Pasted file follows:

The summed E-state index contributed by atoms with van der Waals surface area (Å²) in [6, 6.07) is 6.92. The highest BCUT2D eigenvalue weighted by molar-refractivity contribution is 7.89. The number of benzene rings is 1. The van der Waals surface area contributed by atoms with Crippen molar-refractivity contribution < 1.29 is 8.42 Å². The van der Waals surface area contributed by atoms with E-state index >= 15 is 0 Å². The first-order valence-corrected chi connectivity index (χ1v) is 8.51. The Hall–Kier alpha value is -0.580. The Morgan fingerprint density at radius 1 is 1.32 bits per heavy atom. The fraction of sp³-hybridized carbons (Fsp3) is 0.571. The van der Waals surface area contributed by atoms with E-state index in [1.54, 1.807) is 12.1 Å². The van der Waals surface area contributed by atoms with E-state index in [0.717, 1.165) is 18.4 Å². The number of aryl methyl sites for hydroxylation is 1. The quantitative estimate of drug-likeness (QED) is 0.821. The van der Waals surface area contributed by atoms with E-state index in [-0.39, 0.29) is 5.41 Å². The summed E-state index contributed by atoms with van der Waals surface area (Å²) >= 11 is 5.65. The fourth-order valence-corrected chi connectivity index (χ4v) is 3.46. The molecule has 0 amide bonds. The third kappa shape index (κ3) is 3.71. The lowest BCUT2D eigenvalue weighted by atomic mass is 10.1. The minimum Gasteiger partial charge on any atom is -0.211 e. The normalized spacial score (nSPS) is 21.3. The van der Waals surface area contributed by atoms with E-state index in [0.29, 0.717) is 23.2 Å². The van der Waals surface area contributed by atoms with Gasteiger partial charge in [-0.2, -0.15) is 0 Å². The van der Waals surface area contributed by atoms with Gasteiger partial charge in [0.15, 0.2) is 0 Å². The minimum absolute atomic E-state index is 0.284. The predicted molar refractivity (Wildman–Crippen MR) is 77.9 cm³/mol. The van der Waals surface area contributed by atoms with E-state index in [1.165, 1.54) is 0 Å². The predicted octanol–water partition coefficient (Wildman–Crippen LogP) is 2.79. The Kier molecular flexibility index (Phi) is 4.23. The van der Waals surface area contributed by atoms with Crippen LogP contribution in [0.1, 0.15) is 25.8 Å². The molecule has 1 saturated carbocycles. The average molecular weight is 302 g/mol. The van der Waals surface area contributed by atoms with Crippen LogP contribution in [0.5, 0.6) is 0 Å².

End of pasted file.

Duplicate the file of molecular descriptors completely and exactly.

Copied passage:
The summed E-state index contributed by atoms with van der Waals surface area (Å²) in [6, 6.07) is 6.92. The highest BCUT2D eigenvalue weighted by molar-refractivity contribution is 7.89. The number of benzene rings is 1. The van der Waals surface area contributed by atoms with Crippen molar-refractivity contribution < 1.29 is 8.42 Å². The van der Waals surface area contributed by atoms with E-state index >= 15 is 0 Å². The first-order valence-corrected chi connectivity index (χ1v) is 8.51. The Hall–Kier alpha value is -0.580. The Morgan fingerprint density at radius 1 is 1.32 bits per heavy atom. The fraction of sp³-hybridized carbons (Fsp3) is 0.571. The van der Waals surface area contributed by atoms with E-state index in [1.54, 1.807) is 12.1 Å². The van der Waals surface area contributed by atoms with E-state index in [0.717, 1.165) is 18.4 Å². The number of aryl methyl sites for hydroxylation is 1. The quantitative estimate of drug-likeness (QED) is 0.821. The van der Waals surface area contributed by atoms with E-state index in [-0.39, 0.29) is 5.41 Å². The summed E-state index contributed by atoms with van der Waals surface area (Å²) >= 11 is 5.65. The fourth-order valence-corrected chi connectivity index (χ4v) is 3.46. The molecule has 0 amide bonds. The third kappa shape index (κ3) is 3.71. The lowest BCUT2D eigenvalue weighted by atomic mass is 10.1. The minimum Gasteiger partial charge on any atom is -0.211 e. The normalized spacial score (nSPS) is 21.3. The van der Waals surface area contributed by atoms with E-state index in [0.29, 0.717) is 23.2 Å². The van der Waals surface area contributed by atoms with Gasteiger partial charge in [-0.2, -0.15) is 0 Å². The van der Waals surface area contributed by atoms with Gasteiger partial charge in [0.15, 0.2) is 0 Å². The minimum absolute atomic E-state index is 0.284. The predicted molar refractivity (Wildman–Crippen MR) is 77.9 cm³/mol. The van der Waals surface area contributed by atoms with E-state index in [1.165, 1.54) is 0 Å². The predicted octanol–water partition coefficient (Wildman–Crippen LogP) is 2.79. The Kier molecular flexibility index (Phi) is 4.23. The van der Waals surface area contributed by atoms with Crippen LogP contribution in [0.1, 0.15) is 25.8 Å². The molecule has 1 saturated carbocycles. The average molecular weight is 302 g/mol. The van der Waals surface area contributed by atoms with Crippen LogP contribution in [0.5, 0.6) is 0 Å².